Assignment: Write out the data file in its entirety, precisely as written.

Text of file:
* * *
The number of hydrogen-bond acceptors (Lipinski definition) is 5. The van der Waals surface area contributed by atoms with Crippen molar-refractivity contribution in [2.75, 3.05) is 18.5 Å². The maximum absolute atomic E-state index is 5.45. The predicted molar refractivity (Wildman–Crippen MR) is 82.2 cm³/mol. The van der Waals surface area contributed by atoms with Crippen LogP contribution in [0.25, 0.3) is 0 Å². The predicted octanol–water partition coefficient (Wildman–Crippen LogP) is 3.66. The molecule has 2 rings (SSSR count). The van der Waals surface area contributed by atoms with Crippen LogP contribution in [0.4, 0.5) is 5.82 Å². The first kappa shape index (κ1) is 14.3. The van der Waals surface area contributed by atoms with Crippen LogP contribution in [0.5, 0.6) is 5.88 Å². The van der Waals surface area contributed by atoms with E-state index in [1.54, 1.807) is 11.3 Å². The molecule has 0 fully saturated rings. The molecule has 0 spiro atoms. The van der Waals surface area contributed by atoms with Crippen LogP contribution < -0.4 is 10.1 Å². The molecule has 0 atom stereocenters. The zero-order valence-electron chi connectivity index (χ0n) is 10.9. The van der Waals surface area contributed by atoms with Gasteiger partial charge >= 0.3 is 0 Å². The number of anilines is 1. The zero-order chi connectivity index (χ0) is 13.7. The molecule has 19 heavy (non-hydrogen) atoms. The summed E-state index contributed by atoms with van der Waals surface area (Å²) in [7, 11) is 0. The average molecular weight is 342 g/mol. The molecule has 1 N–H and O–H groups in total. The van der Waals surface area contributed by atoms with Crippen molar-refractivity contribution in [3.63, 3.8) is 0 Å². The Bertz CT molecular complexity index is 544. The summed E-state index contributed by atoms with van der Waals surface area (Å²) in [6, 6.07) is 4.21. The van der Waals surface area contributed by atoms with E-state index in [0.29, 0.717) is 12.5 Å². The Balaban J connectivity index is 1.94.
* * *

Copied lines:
The number of hydrogen-bond acceptors (Lipinski definition) is 5. The van der Waals surface area contributed by atoms with Crippen molar-refractivity contribution in [2.75, 3.05) is 18.5 Å². The maximum absolute atomic E-state index is 5.45. The predicted molar refractivity (Wildman–Crippen MR) is 82.2 cm³/mol. The van der Waals surface area contributed by atoms with Crippen LogP contribution in [0.25, 0.3) is 0 Å². The predicted octanol–water partition coefficient (Wildman–Crippen LogP) is 3.66. The molecule has 2 rings (SSSR count). The van der Waals surface area contributed by atoms with Crippen LogP contribution in [0.4, 0.5) is 5.82 Å². The first kappa shape index (κ1) is 14.3. The van der Waals surface area contributed by atoms with Crippen LogP contribution in [0.5, 0.6) is 5.88 Å². The van der Waals surface area contributed by atoms with E-state index in [1.54, 1.807) is 11.3 Å². The molecule has 0 fully saturated rings. The molecule has 0 spiro atoms. The van der Waals surface area contributed by atoms with Crippen LogP contribution < -0.4 is 10.1 Å². The molecule has 0 atom stereocenters. The zero-order valence-electron chi connectivity index (χ0n) is 10.9. The van der Waals surface area contributed by atoms with Gasteiger partial charge >= 0.3 is 0 Å². The number of anilines is 1. The zero-order chi connectivity index (χ0) is 13.7. The molecule has 19 heavy (non-hydrogen) atoms. The summed E-state index contributed by atoms with van der Waals surface area (Å²) in [7, 11) is 0. The average molecular weight is 342 g/mol. The molecule has 1 N–H and O–H groups in total. The van der Waals surface area contributed by atoms with Crippen molar-refractivity contribution in [3.63, 3.8) is 0 Å². The Bertz CT molecular complexity index is 544. The summed E-state index contributed by atoms with van der Waals surface area (Å²) in [6, 6.07) is 4.21. The van der Waals surface area contributed by atoms with E-state index in [0.29, 0.717) is 12.5 Å². The Balaban J connectivity index is 1.94.